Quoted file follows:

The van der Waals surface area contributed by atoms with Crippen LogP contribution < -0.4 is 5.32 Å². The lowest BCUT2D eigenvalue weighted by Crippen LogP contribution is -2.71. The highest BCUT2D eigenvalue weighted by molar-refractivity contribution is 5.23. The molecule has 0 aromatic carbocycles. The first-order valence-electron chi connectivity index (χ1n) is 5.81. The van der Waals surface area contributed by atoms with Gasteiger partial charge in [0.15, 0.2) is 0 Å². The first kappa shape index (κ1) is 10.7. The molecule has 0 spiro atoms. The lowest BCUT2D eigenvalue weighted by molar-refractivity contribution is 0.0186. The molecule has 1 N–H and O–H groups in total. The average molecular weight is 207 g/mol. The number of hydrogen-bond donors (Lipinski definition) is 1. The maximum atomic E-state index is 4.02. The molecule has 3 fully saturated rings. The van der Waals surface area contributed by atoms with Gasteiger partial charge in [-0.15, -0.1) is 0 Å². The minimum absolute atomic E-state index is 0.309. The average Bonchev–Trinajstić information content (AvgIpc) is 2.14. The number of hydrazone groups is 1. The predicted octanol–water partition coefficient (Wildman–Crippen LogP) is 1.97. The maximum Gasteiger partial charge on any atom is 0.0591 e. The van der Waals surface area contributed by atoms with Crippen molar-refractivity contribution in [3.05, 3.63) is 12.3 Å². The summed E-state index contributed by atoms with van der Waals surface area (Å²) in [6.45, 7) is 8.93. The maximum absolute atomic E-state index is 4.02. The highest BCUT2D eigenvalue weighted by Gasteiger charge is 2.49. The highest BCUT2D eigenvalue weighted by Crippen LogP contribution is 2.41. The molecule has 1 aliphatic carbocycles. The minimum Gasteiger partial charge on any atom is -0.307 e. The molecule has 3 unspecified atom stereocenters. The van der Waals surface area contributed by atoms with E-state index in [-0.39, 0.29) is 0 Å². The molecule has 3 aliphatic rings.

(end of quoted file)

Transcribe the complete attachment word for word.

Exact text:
The van der Waals surface area contributed by atoms with Crippen LogP contribution < -0.4 is 5.32 Å². The lowest BCUT2D eigenvalue weighted by Crippen LogP contribution is -2.71. The highest BCUT2D eigenvalue weighted by molar-refractivity contribution is 5.23. The molecule has 0 aromatic carbocycles. The first-order valence-electron chi connectivity index (χ1n) is 5.81. The van der Waals surface area contributed by atoms with Gasteiger partial charge in [0.15, 0.2) is 0 Å². The first kappa shape index (κ1) is 10.7. The molecule has 0 spiro atoms. The lowest BCUT2D eigenvalue weighted by molar-refractivity contribution is 0.0186. The molecule has 1 N–H and O–H groups in total. The average molecular weight is 207 g/mol. The number of hydrogen-bond donors (Lipinski definition) is 1. The maximum atomic E-state index is 4.02. The molecule has 3 fully saturated rings. The van der Waals surface area contributed by atoms with Gasteiger partial charge in [-0.15, -0.1) is 0 Å². The minimum absolute atomic E-state index is 0.309. The average Bonchev–Trinajstić information content (AvgIpc) is 2.14. The number of hydrazone groups is 1. The predicted octanol–water partition coefficient (Wildman–Crippen LogP) is 1.97. The maximum Gasteiger partial charge on any atom is 0.0591 e. The van der Waals surface area contributed by atoms with Crippen molar-refractivity contribution in [3.05, 3.63) is 12.3 Å². The summed E-state index contributed by atoms with van der Waals surface area (Å²) in [6.45, 7) is 8.93. The maximum absolute atomic E-state index is 4.02. The highest BCUT2D eigenvalue weighted by Gasteiger charge is 2.49. The highest BCUT2D eigenvalue weighted by Crippen LogP contribution is 2.41. The molecule has 1 aliphatic carbocycles. The minimum Gasteiger partial charge on any atom is -0.307 e. The molecule has 3 unspecified atom stereocenters. The van der Waals surface area contributed by atoms with E-state index in [-0.39, 0.29) is 0 Å². The molecule has 3 aliphatic rings.